His explanation, I think, is unsatisfying. He makes an appeal to what he takes to be the folk trait of “categorical conservatism”: the folk, he think, display a preference for “entrenched” categories; “they do not lightly supplement or revise their categorical schemes.” And so, Goldman thinks, clairvoyance wouldn’t make the list because the folk are hesitant to add it, even though the ones they do add are added for the same reason that clairvoyance would be added—namely—because it is a sufficiently reliable process.
One question we should ask here is: is Goldman right that the folk would, in fact, be inclined to take clairvoyance off the list of virtues (in light of the fact that other virtues are on their for having the process of reliability that clairvoyance possesses). I’m worried that, if he is right about this, then prospects appear dim for Goldman’s appeal to reliability as a basic concept within his theory, which is how he seems intent to present it. If justification is explained in terms of intellectual virtues, and they are explained in terms of reliability (as Goldman seems to want), then reliability must be basic. But no longer is it basic if it is not capable of explaining the justificational status of beliefs arising out of a process of clairvoyance. Such beliefs should be able to be identified by recourse to reliability (for his theory to preserve the heirarchial structure he appears to want). And so, dropping clairvoyance from the list is at the expense of the clean heirarchial structure he wants in his theory.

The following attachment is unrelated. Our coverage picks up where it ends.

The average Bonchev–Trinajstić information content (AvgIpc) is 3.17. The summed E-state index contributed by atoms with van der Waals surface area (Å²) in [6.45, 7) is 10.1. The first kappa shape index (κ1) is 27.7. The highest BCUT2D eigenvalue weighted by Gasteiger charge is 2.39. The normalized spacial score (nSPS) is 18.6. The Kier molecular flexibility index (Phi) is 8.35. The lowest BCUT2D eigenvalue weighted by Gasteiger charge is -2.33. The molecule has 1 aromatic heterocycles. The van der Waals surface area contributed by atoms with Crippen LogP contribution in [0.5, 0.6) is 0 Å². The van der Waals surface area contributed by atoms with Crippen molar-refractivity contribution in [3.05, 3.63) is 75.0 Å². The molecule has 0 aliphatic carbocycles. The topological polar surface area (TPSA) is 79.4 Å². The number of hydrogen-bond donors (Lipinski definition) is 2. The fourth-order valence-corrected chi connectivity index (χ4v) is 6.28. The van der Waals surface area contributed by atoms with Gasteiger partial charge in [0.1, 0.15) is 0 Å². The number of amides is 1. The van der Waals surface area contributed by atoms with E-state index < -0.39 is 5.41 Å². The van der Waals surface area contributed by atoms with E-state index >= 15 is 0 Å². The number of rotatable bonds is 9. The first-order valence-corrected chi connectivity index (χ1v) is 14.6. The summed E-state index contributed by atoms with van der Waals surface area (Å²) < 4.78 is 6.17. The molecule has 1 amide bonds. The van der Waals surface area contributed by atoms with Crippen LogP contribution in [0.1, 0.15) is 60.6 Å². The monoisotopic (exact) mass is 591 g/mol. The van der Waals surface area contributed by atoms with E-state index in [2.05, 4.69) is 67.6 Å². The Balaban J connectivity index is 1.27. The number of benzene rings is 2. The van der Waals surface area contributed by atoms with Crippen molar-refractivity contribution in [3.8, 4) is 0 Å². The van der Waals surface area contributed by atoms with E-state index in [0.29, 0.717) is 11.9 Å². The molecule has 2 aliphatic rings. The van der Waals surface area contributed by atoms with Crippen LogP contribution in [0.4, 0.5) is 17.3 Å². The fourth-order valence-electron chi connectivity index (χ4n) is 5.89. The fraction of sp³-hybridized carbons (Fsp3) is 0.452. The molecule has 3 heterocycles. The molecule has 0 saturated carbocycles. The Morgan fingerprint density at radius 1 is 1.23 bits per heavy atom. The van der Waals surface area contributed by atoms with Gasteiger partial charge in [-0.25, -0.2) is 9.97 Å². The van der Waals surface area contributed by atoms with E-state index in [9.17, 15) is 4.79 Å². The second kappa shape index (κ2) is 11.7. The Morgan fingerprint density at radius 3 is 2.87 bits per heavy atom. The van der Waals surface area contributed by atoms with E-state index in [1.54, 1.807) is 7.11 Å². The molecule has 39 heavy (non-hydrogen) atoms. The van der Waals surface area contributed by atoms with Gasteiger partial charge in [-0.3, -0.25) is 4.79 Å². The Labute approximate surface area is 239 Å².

Another problem I’d like to explore with Goldman’s position in this paper is that it plays, I think, the dangerous game of falling into regress. My concern here might be quite misguided, to warn. It is as follows: If a criterion Goldman uses to determine whether a belief is justified is whether the folk would deem it reliable (i.e. the criterion he uses to deem clairvoyance non-evaluator-list-worthy), then it seems as though he is positing this criterion as at least a necessary condition for a candidate virtue’s making the list. I wonder, though, how broadly this criterion can be applied. If Goldman weeds virtues from the evaluator’s list by virtue of the fact that the folk’s “categorical conservativism” would not allow it, then why should we not think that folk acceptance should also be applied as a criterion at the level of “theory” acceptance, as well as process acceptance. He doesn’t give a reason to think that there is a relevant factual difference between processes and theories that would justify folk acceptance as a criterion for one but not the other. But as soon as we apply folk acceptance to the level of theory acceptance, then it seems dubious to suspect that the “folk” are going to be inclined to understand justification in terms of such technical machinery as “evaluator’s lists” and “truth ratios” and (in cases like clairvoyance) even reflection on their own categorical conservatism as needed for reference within a theory of justification. And hence, the regress is: if folk intuitions can be stipulated as criteria for ruling out processes that would make evaluator’s lists, they would also most likely rule Goldman’s own theory of justification which makes references to enough machinery to be non-folk-approved at the theory level as clairvoyance would be non-folk-approved at the process level. Of course, Goldman has a way out if he can demonstrate the relevant factual difference between processes and theories that justify folk approval as a criterion for one but not the other; however, I’m not sure what such a factual difference could be.